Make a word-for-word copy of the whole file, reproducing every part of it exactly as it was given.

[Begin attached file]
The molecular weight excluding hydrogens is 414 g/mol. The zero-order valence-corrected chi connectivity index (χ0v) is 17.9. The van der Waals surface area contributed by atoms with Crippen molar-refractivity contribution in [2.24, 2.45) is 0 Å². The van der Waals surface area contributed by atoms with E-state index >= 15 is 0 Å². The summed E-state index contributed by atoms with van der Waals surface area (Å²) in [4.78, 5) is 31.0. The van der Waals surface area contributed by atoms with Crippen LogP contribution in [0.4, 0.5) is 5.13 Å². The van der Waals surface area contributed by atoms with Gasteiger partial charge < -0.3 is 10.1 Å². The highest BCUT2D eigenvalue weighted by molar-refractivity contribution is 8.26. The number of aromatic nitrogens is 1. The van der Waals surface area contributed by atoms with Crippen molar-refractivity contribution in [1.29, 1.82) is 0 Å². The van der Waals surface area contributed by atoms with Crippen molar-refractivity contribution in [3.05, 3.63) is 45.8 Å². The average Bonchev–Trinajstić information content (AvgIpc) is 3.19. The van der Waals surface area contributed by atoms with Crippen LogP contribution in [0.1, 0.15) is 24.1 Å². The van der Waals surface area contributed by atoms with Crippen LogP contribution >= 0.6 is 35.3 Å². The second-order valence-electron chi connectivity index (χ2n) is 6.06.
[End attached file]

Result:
The molecular weight excluding hydrogens is 414 g/mol. The zero-order valence-corrected chi connectivity index (χ0v) is 17.9. The van der Waals surface area contributed by atoms with Crippen molar-refractivity contribution in [2.24, 2.45) is 0 Å². The van der Waals surface area contributed by atoms with E-state index >= 15 is 0 Å². The summed E-state index contributed by atoms with van der Waals surface area (Å²) in [4.78, 5) is 31.0. The van der Waals surface area contributed by atoms with Crippen LogP contribution in [0.4, 0.5) is 5.13 Å². The van der Waals surface area contributed by atoms with Gasteiger partial charge < -0.3 is 10.1 Å². The highest BCUT2D eigenvalue weighted by molar-refractivity contribution is 8.26. The number of aromatic nitrogens is 1. The van der Waals surface area contributed by atoms with Crippen molar-refractivity contribution in [1.29, 1.82) is 0 Å². The van der Waals surface area contributed by atoms with Crippen molar-refractivity contribution in [3.05, 3.63) is 45.8 Å². The average Bonchev–Trinajstić information content (AvgIpc) is 3.19. The van der Waals surface area contributed by atoms with Crippen LogP contribution in [0.1, 0.15) is 24.1 Å². The van der Waals surface area contributed by atoms with Crippen LogP contribution >= 0.6 is 35.3 Å². The second-order valence-electron chi connectivity index (χ2n) is 6.06.